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Linkin Park Explain What Goes Into a Projekt Revolution Tour: Audio

August 29, 2007 5:15 PM ET

While backstage at this summer's eclectic Projekt Revolution tour, Rolling Stone contributing editor Christian Hoard spoke with My Chemical Romance frontman Gerard Way, as well as Linkin Park's Mike Shinoda and Chester Bennington. Here's a selection of audio clips from his interview with the the guys responsible for the traveling festival, plus check out behind-the-scenes photos of MCR, LP, Mindless Self Indulgence and more bands here.

Shinoda explains that Projekt Revolution, which brings hip-hop and rock acts together, prides itself on its non-competitive, inclusive vibe: "I think that if anything it's just a friendly, fun kind of thing. I remember back when we played Ozzfest a long time ago, we were still establishing ourselves as a band. I'd say about two weeks in we really had gotten our rhythm together and we were really playing great shows and we were winning fans over. It was amazing to us, a person we'd see walk in and sit down and say "fuck this band" and by the end of the set you could tell we kind of changed their mind."

Linkin Park, who founded the Projekt Revolution tour and headline it, have an intricate inter-band system for planning and executing the tour: "Our band is divided up — we head off different committees. Chester and Rob are on the touring committee. I do print art, merchandise, so the look you see on the tour. And Dave Phoenix handles sponsorship and stuff like that," Shinoda explains. "It takes about a year to put one of these shows together," Bennington adds. "I sit down and put together a wish list of bands and we do all kinds of research on the bands: what their average show is, their draw, what kind of radio play they get, what kind of history they have, how much they get paid, so that we can accurately place them on the bill."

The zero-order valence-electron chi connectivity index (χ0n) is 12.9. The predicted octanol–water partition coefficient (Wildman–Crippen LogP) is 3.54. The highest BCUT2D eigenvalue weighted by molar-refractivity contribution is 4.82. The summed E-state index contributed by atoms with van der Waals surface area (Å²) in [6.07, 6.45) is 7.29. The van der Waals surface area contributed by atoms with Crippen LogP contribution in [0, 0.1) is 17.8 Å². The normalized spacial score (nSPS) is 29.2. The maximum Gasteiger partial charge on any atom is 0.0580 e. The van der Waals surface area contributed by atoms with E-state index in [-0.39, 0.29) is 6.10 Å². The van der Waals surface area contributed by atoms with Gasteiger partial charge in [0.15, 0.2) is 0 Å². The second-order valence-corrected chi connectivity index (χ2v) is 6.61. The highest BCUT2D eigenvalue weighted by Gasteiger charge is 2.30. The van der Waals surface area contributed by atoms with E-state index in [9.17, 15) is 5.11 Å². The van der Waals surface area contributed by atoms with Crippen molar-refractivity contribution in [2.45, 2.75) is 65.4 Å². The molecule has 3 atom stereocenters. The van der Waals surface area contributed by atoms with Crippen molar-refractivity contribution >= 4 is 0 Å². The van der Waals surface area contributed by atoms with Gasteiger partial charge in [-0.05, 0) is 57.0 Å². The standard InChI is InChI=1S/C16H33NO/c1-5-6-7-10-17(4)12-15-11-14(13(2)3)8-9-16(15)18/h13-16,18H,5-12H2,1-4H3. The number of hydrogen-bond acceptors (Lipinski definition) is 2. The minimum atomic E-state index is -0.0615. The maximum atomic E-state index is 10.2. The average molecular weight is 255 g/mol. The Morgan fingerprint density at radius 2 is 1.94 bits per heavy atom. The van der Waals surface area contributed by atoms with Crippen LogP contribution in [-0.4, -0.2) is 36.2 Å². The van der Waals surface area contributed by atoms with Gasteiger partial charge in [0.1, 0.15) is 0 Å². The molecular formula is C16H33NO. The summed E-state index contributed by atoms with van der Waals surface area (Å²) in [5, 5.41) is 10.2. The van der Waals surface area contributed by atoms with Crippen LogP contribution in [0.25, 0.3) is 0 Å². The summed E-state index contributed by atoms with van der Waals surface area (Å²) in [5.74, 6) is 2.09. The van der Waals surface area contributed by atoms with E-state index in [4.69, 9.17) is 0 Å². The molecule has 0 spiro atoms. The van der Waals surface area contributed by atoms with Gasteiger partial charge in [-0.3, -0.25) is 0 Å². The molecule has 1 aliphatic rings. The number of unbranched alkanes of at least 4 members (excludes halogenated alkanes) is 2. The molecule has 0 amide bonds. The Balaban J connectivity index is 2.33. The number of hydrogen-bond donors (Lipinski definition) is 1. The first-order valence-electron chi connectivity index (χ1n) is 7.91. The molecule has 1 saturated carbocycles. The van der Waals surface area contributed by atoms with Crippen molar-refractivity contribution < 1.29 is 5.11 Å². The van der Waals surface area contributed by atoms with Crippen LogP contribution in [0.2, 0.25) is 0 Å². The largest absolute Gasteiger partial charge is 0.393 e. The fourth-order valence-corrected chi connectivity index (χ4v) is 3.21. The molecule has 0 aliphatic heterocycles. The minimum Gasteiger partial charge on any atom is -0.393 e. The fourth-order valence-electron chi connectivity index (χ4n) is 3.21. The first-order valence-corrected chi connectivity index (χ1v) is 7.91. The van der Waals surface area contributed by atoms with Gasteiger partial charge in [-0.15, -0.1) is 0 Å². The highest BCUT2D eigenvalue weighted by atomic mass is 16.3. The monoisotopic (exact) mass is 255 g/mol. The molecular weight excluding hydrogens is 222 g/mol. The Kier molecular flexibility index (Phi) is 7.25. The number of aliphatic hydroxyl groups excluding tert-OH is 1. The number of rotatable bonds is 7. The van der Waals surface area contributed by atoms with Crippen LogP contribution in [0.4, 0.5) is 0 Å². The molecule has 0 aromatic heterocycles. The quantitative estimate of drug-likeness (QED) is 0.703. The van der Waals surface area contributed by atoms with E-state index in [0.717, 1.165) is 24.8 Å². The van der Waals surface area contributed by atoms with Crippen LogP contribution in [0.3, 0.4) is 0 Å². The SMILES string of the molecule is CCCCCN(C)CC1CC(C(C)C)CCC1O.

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Song Stories

“Whoomp! (There It Is)”

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Cecil Glenn — a.k.a., "D.C." — was a cook at Magic City, a nude dance club in Atlanta, when he first heard women shout "Whoomp — there it is!" Inspired by the party chant, he and partner Steve "Roll'n" Gibson wrote a song around it. Undaunted by label rejections, they borrowed $2,500 from Glenn's parents and pressed 800 singles, which quickly sold out in the Atlanta area. A record deal came soon after. Glenn said the song was meant for positive partying. "If you're going to say 'Whoomp there it is,' and you're doing something negative, we'd rather it not have come out of your mouth."

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